What is bioethanol?
Bioethanol is an example of a renewable energy source because the energy is produced by using an organic substance and sunlight, which cannot be depleted. Up to now, bioethanol has been primarily produced for fuel and used in vehicles, but experts believe this technology can be applied to electricity generation as a green, low carbon alternative. Recent trials have shown that burning bioethanol as a fuel vs. other fuels such as natural gas and diesel fuel emits a reduced level of greenhouse gases such as nitrogen oxides, carbon dioxide and sulphur oxide.
Bioethanol fuel production
Bioethanol is an alcohol made by fermenting the sugar components of plant materials and is made mostly from sugar and starch crops. Creation of ethanol starts with the growth of plants via a process known as photosynthesis which grows a series of feedstock such as sugar cane and corn. These feedstocks are then processed into ethanol, first using enzyme digestion to release sugars from the stored plant starch, which are then fermented, distilled and finally dried. Bioethanol is already the most commonly used biofuel in the world, and is especially prominent in Brazil.
Bioethanol used for electricity generation
Burning bioethanol via combustion produces a lower thermal energy output than other thermoelectric generating processes from fuels such as coal or oil. To generate the same level of energy and electricity a much larger stock of Bioethanol is required. The advantage however is that this is a carbon neutral fuel. During the plant growth process, the plants remove CO2 from the atmosphere, and when they are burnt they release this gas back into the atmosphere, therefore the whole process is carbon neutral where as burning coal or oil adds CO2 to the atmosphere.
The future of bioethanol in producing electricity
The world’s first bioethanol power plant is located in Brazil, opened for testing in early 2010, with an 87MW capacity, enabling it to provide power for over 150,000 inhabitants. The power plant is looking to generate electricity on a commercial scale using sugar-cane bioethanol as one of the key fuels. Testing on emissions from this power plant have shown a 30% reduction in greenhouse gases such as nitrogen oxide, without an impact on its power generating capacity.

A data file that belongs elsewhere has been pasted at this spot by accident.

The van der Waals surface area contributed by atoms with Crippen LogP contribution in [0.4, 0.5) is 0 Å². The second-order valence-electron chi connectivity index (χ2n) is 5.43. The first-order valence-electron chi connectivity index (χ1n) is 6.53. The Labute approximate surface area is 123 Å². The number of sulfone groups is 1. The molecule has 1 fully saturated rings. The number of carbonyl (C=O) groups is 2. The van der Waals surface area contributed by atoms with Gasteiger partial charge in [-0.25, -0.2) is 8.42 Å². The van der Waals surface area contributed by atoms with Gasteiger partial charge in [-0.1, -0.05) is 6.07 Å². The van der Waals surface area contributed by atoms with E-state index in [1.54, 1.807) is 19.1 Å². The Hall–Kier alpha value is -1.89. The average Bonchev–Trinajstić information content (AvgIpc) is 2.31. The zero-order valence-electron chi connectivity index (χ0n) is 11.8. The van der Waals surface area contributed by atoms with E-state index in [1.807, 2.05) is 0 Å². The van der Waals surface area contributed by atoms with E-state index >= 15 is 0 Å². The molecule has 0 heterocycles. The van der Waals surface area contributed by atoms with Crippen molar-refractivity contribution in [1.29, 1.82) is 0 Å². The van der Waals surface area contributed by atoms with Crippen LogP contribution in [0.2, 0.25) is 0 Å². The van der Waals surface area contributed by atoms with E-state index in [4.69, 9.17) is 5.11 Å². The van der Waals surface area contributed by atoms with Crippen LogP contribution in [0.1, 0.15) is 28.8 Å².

In the UK we are probably not best suited to expolit this fuel as a green electricity generating source; with Windfarms, Wave and Tidal Energy probably being the best suited to our unique topography. Bioethanol on the other hand is heavily used as a blended transportation fuel in the US and Brazil. This is because mass production and cultivation of high yielding crops currently takes place in those countries.
However with recent trends forcing the pricing of crops and food upwards has meant that enthusiasm for this fuel source as a full alternative to conventional fossil has been slightly reduced.
- Renewable energy source – it relies on sunlight & photosynthesis process which doesn’t diminish.
- Reduced emissions of greenhouse gases from the combustion process vs. other fossil fuels.
- Works well as an “add-on” fuel, a blending substance to conventional fuel.
- Bioethanol relies on crop yields and crop prices as an input – therefore higher prices make the substance less economical.
- The combustion process produces less energy than conventional fuels such as oil and coal.